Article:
And if that makes no sense to you, for heaven's sake, go and watch The Cannonball Run and see what a great idea this truly is. (Sorry, German was the best I could do.) I mean, Solo as Burt Reynolds? Chewbacca as Dom DeLuise? -- Going all Captain Chaos on a few Imperials! Fett as Roger Moore. Bossk as Bert Convy, popping a wheelie all across the galaxy with Dengar as his faux bride along for the ride? 4-LOM and Zuckuss as a couple of rednecks who crash their souped-up cruiser into the galactic hotel's swimming pool? A wampa as Jackie Chan! Good grief, this thing casts itself. 

Wednesday, August 21, 2013

YouTube Finds :: The Action COMES ALIVE as You Read! It's a Madhouse!!! Power Records Presents The Planet of the Apes.

Video courtesy of John Knutson.

I believe this record / comic book combo was my introduction to the Planet of the Apes franchise. I've gone into greater detail in other places on the trauma this series wreaked on my childhood, like the whole guerilla / gorilla conundrum, and this initial encounter also fah-reaked the crap out of five-year-old me, especially the opening hunt sequence and the death of astronaut Dodge by rifle fire.

The audio. The image. The CRACK.
The spasm. The scream. The blood.
E. Freakin'. Gad. Wow.

Power Records also released a record combo for Beneath the Planet of the Apes, Escape from the Planet of the Apes, and Conquest of the Planet of the Apes -- all of which go straight for the jugular, meaning it should come as a surprise to no one that Arvid Knudsen and his associates took a pass on the slightly more optimistic Battle for the Planet of the Apes.

Thursday, August 15, 2013

Repost :: When Disney Went to College :: Kurt Russell Lives the Life of Reilly in the Medfield Universe.

There's an apocryphal story that says back in the 1960's, when producers Jim Nicholson and Sam Arkoff cast America's favorite Mouseketeer, Annette Funicello, for the lead in William Asher's Beach Party, the legend gushes over how Uncle Walt plumb blew a gasket and harangued American International's brass for ruining her wholesome image. Rumor also has it that Arkoff told Disney to go screw himself and allow the girl to grow up. In the end, as the fabled story continues, Arkoff did make one concession and promised Funicello would not appear in a bikini. She didn't, a two-piece, yes, but not an actual bikini. Either way, her days as Disney's golden girl were officially over. 

Now, if you jump ahead to the end of the next decade, we see the same familiar pattern with another Magic Kingdom mainstay. 

Aside from maybe Bruce Campbell's Ash, I don't think there's been a more popular, cocky, anti-hero/bad-ass icon amongst the B-Movie Brethren than Kurt Russell's Jack Burton or Snake Plissken. One wonders, however, how many of them actually realize how before he was a lean, mean, and morally suspect quipping machine our boy in question was a slightly chubby and cherubic teen idol who cut his acting teeth in a string of vanilla comedies for Walt Disney? See, the 1970s were an odd time for the Disney studios. And when they weren't making films about precious metal pooping water fowl, sentient Volkswagens, or cats from outer space, they were offering their own brand of teenage/young adult comedies, most of them set at mythical Medfield College (-- home of The Absent Minded Professor), which centered around the comical misadventures of one particular pupil: Dexter Reilly.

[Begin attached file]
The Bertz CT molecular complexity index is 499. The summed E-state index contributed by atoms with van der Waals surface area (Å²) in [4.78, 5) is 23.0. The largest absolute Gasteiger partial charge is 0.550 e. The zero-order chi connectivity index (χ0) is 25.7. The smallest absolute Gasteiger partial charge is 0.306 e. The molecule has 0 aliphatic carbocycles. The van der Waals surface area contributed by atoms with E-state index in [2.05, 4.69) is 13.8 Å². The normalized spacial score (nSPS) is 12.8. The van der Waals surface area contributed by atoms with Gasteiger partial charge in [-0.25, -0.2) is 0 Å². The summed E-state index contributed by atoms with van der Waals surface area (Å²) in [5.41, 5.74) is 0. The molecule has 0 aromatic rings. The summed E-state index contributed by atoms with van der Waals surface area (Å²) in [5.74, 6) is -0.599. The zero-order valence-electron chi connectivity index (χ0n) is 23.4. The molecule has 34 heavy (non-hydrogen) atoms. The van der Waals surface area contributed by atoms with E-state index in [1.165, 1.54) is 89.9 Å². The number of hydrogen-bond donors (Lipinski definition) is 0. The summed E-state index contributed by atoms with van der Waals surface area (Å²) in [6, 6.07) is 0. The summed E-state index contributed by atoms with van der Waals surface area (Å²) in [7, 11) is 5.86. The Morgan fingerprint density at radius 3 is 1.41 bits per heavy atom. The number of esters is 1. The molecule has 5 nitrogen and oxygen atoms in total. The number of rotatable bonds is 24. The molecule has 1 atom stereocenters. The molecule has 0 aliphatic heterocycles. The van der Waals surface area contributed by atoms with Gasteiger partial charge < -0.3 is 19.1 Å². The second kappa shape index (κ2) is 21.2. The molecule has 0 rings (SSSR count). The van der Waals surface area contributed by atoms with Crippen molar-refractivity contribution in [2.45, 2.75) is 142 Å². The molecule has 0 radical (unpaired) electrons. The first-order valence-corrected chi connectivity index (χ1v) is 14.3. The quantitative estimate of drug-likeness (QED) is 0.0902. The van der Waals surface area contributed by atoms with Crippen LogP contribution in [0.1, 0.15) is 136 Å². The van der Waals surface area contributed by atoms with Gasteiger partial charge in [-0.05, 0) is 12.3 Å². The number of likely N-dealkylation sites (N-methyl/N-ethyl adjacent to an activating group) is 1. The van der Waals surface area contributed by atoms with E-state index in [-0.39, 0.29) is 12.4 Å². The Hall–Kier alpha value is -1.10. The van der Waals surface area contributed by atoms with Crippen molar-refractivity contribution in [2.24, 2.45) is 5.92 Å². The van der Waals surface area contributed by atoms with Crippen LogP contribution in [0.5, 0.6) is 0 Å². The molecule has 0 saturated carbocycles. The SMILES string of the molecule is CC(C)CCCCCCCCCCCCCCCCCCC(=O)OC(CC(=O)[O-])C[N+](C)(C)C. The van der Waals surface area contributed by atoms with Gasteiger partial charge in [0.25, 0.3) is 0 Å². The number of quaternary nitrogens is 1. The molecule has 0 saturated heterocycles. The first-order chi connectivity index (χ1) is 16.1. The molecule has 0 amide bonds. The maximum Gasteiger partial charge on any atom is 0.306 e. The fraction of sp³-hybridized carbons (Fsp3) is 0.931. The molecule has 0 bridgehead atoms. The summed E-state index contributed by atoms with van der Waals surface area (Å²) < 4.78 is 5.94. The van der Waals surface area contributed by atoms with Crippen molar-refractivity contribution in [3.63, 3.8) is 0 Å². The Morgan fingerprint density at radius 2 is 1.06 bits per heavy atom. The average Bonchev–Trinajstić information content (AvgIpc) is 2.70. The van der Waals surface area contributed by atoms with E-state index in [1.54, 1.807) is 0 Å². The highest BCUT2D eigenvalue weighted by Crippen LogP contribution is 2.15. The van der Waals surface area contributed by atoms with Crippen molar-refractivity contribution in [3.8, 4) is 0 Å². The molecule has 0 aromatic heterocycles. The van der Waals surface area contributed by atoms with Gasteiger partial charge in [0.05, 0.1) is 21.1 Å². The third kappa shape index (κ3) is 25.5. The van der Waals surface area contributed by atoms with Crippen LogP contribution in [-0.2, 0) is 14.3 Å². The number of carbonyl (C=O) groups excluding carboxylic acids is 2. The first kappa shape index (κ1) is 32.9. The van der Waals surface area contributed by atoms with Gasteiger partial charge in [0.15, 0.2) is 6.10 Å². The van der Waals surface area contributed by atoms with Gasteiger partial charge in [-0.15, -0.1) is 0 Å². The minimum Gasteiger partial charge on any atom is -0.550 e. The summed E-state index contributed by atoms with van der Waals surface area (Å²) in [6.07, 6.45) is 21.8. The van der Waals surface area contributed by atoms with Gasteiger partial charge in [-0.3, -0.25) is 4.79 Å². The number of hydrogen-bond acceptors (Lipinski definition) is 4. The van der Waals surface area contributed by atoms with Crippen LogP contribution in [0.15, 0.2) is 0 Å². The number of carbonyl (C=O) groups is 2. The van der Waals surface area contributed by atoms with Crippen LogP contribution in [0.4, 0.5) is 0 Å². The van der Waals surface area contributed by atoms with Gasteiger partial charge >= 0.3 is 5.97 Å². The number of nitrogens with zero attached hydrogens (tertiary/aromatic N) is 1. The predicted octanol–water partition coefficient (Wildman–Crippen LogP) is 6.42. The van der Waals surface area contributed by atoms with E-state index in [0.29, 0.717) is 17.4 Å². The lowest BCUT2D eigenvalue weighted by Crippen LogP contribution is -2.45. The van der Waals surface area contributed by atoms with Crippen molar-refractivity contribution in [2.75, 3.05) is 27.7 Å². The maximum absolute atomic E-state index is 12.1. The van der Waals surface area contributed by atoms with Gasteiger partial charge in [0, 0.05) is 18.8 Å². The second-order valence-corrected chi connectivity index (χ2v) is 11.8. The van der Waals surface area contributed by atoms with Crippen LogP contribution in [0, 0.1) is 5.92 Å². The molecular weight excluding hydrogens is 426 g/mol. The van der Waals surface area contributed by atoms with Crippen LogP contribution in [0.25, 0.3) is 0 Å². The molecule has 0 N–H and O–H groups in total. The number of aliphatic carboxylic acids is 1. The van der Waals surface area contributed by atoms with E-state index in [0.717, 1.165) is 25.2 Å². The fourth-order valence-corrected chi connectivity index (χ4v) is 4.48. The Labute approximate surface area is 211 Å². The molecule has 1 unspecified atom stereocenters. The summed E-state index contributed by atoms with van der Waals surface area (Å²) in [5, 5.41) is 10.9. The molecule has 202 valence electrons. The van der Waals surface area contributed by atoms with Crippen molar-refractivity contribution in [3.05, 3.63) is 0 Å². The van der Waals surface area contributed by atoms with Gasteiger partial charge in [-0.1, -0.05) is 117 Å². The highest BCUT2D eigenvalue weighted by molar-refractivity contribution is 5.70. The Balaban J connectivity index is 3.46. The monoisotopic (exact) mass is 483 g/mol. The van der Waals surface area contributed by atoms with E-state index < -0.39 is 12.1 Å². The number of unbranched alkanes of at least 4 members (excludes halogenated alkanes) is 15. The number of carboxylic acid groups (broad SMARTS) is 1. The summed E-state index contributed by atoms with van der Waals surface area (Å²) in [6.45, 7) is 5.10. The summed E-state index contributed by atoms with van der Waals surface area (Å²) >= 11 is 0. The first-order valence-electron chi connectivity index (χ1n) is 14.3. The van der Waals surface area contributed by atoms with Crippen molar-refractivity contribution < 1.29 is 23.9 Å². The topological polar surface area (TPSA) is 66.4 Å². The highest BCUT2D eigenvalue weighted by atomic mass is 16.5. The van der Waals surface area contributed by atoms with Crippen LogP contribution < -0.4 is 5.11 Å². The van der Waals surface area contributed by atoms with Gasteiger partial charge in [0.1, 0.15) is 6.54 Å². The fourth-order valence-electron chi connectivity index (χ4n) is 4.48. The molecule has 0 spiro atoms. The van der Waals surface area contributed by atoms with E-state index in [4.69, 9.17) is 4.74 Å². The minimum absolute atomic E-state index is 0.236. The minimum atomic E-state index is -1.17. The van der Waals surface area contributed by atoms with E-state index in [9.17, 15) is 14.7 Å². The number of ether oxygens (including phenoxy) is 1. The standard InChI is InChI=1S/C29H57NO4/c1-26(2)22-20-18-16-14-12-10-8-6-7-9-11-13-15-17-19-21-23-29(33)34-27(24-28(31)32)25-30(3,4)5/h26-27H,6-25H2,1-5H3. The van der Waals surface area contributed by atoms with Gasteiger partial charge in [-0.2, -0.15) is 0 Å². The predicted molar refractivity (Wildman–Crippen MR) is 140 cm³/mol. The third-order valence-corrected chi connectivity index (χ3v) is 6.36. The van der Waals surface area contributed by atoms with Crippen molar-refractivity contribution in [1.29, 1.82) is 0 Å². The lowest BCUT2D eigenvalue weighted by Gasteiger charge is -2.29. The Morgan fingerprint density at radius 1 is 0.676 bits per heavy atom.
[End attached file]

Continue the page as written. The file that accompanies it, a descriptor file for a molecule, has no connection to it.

In The Computer Wore Tennis Shoes, when our boy Reilly (Russell) is involved in a freak electrical accident, where the resultant surge in voltage super-charges his brain, he becomes a walking encyclopedia. The story begins when the always cash-strapped Dean Higgins (Joe Flynn) refuses to fund a much needed computer for Medfield's science department. But always the entrepreneur, Dexter manages to talk local business tycoon and all-around no-goodnik A.J. Arno (Cesar Romero) into donating one. Arno does, a relic, en lieu of a promised $20000 contribution to the college coffers. And it's while trying to repair this temperamental contraption that Dexter gets zapped, transferring all the computer's stored data into his brain. 

A whirlwind world tour soon follows as the Dean exploits Dexter's new abilities as a windfall for the college. Of course, Dex's ego soon matches his inflated I.Q., but, this being a Disney movie and all, down comes the Clown-Hammer of Morality; and he soon sees the error of his ways and returns to his girl, Abbie (Debbie Paine), his bestest bud Schuyler (Mike McGreevy), and good old Medfield U. Of course, the school is still in dire financial straits, but a solution is found by using Dexter as a ringer in a series of collegiate quiz-bowls. Things go well until the semi-finals, when the effects of the accident appear to be wearing off, and then one of the answers, "applejack," triggers an involuntary avalanche of regurgitated names and numbers from Dexter. No one knows what to make of it -- except for Arno and his hired muscle, Cookie (Dick Bakalyan), who recognize the blathering as part of their highly illegal bookmaking operation (-- that was stored on the old computer, 'natch). So it isn't much of a surprise, then, that on the day of the finals, Dexter turns up missing. Not to worry, Annie figures it out, engineers a rescue, and then, needless to say, hijinks ensue...